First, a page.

Ukrainian army veterans turn trainers to train

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Ukrainian army veterans turn trainers to train

Kiev's forces don't have the skills to handle Western weapons, army veterans-turned trainers told the paper.

Ukrainian recruits fighting in Donbass are undergoing ten-day intensive training courses led by a group of Western ex-military personnel calling themselves the Mozart Group, The Guardian reported on Friday.

Group members told the paper Ukrainian recruits' training and combat experience was lacking to the point where weapons supplied by the West were largely going to waste.

The company was founded by Andy Milburn, a retired American Marine Corps colonel who served with the US military for 31 years, and is mostly funded by private US donors, according to The Guardian. The group includes other carefully vetted Western army veterans from the US, the UK, Ireland, and elsewhere.

The Mozart Group provides intensive crash courses for Ukrainian soldiers lasting between five and ten days. The paper reported that this type of training would normally take six months because of the courses, which include basic weapon handling, marksmanship, fire and maneuver and battlefield tactics.

According to the company instructors, Ukrainian soldiers are given a boost because of the training. Milburn said that only one out of this group of 40 had zeroed his weapon before the training began. It is considered one of the basic principles of military training, which means aligning the sights so that one can aim accurately.

Western instructors criticized Ukraine's approach to training and mobilization by calling it backwards. This was what it must have been like in World War One, a company member identified as Alex said.

Another member of the Mozart Group, a former advanced paramedic from Ireland identified as Dathan, said that the Ukrainian government doesn't want to say that most of their military isn't really trained. According to the group, weapons supplied to Ukraine by Washington and its allies since the beginning of the conflict between Kiev and Moscow in February are simply not being used properly due to the lack of experience on the Ukrainian side.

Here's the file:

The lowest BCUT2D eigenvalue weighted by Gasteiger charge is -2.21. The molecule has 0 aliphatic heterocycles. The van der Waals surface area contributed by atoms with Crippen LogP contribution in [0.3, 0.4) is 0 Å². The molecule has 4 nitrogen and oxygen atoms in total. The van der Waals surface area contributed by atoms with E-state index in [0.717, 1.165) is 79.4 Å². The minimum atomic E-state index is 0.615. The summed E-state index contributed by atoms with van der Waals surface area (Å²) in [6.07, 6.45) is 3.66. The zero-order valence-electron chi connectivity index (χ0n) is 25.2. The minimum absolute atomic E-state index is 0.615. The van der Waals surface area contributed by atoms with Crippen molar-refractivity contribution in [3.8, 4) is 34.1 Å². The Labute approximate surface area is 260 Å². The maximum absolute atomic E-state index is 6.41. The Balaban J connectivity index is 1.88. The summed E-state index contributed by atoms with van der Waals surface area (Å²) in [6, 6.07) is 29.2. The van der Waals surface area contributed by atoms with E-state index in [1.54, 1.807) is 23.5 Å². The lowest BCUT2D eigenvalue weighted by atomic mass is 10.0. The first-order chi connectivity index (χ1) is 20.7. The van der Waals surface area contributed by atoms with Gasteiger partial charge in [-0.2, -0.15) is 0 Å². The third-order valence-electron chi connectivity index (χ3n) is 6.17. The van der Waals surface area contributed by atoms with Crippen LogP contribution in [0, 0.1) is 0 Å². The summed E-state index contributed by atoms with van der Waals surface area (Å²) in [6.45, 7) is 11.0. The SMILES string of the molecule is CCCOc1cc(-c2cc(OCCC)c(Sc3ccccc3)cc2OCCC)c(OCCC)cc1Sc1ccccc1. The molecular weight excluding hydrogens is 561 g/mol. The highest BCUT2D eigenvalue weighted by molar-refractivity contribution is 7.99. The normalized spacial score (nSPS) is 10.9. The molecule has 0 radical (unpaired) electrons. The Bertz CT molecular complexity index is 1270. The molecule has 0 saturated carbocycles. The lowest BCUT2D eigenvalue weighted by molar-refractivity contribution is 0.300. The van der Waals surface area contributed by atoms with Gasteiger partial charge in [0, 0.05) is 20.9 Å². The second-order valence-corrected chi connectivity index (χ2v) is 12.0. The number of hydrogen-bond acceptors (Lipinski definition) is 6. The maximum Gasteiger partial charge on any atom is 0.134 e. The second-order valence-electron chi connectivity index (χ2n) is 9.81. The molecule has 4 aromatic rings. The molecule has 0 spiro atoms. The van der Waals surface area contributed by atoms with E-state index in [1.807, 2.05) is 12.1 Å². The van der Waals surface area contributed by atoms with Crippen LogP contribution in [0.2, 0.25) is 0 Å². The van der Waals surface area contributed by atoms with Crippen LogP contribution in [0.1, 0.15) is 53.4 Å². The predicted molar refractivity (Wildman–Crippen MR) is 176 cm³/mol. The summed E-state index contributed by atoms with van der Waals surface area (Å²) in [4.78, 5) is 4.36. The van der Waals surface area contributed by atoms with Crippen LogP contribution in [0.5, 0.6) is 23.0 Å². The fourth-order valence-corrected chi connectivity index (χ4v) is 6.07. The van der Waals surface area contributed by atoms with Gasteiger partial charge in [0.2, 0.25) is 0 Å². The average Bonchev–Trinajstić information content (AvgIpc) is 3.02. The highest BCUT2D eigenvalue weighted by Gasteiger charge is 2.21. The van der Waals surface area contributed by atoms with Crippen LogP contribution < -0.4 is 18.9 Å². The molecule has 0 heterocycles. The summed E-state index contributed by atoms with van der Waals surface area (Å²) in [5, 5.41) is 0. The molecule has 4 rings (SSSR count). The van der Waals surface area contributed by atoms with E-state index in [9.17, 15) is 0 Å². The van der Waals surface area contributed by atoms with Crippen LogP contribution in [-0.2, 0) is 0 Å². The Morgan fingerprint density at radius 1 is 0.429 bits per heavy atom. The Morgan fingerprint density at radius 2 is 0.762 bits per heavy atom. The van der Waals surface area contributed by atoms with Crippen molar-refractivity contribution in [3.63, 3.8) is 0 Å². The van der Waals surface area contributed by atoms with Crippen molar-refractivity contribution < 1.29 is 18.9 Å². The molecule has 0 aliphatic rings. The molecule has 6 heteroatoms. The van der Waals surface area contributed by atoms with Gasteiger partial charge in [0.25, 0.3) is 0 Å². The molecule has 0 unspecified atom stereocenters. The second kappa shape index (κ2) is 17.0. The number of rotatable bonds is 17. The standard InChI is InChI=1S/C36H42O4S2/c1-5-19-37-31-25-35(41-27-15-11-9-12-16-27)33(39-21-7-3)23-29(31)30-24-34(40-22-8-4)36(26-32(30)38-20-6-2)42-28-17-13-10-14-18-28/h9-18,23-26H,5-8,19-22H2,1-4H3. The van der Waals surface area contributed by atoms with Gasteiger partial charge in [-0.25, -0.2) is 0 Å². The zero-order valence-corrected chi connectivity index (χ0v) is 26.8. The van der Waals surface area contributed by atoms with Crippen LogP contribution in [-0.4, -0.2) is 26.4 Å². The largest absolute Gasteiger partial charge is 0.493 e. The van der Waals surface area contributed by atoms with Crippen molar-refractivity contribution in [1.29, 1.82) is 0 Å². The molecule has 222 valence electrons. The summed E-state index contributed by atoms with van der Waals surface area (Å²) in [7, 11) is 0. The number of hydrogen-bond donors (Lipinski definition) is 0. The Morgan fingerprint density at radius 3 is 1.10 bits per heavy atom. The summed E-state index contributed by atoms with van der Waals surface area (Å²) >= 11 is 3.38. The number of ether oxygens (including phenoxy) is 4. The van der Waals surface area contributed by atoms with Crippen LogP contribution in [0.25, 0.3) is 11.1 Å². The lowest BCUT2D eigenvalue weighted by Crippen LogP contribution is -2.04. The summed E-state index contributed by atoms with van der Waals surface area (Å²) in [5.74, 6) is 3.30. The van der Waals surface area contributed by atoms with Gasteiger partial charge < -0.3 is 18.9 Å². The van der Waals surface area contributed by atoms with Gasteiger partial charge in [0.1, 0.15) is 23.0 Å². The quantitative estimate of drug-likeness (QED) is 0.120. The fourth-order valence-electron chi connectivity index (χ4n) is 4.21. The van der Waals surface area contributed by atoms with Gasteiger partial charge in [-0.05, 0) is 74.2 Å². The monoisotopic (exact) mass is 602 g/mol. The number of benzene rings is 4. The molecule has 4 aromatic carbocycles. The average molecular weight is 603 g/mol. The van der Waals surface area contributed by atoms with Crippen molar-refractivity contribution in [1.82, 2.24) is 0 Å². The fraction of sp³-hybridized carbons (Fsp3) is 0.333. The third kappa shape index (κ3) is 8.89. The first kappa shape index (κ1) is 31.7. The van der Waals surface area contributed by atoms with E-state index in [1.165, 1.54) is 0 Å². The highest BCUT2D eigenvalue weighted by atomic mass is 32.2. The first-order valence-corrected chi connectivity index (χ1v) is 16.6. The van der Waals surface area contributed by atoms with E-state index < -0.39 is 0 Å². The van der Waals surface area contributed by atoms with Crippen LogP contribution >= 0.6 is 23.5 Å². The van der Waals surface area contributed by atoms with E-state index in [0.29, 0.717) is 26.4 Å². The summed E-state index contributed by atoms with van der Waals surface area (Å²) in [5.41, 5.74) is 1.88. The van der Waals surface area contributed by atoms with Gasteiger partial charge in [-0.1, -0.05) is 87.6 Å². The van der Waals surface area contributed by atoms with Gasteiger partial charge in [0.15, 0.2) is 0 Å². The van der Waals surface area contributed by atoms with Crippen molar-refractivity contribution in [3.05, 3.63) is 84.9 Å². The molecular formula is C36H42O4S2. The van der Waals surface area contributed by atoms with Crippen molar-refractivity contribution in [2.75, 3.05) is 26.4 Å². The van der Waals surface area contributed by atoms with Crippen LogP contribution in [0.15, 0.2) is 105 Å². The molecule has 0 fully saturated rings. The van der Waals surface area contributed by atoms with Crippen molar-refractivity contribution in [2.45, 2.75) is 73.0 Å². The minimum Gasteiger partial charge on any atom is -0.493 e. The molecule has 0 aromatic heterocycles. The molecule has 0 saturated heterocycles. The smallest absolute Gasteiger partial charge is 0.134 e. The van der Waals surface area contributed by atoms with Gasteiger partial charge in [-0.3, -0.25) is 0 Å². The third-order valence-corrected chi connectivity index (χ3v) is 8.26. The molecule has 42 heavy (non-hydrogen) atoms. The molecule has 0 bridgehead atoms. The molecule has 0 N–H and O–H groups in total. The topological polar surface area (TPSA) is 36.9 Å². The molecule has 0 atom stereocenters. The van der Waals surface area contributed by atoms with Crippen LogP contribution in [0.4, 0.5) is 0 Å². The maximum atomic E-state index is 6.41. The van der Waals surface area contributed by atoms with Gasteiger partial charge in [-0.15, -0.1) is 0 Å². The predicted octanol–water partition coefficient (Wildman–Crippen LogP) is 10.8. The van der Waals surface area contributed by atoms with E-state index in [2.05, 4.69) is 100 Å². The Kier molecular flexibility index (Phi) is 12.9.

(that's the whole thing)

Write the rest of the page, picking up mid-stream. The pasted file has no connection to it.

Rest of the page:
The Guardian said that the systems sophisticated sight batteries are running out before the missiles are fired, and that the US-made anti-tank missile systems worth $178,000 are misused or redundant. Alex, who claimed to have specialized training in using Javelins and the UK-made NLAW missile systems, said they are not getting the training they need.

Since the beginning of the military conflict with Russia in February, Western backers provided Kiev with portable anti-tank and anti-aircraft systems, as well as heavier weapons like the German PzH 2000 self-propelled howitzers and the US-made HIMARS multiple rocket launchers. In July, US media outlets reported that the diversity of the arms had been causing problems for the Ukrainian military due to their complicated logistics, training, and maintenance.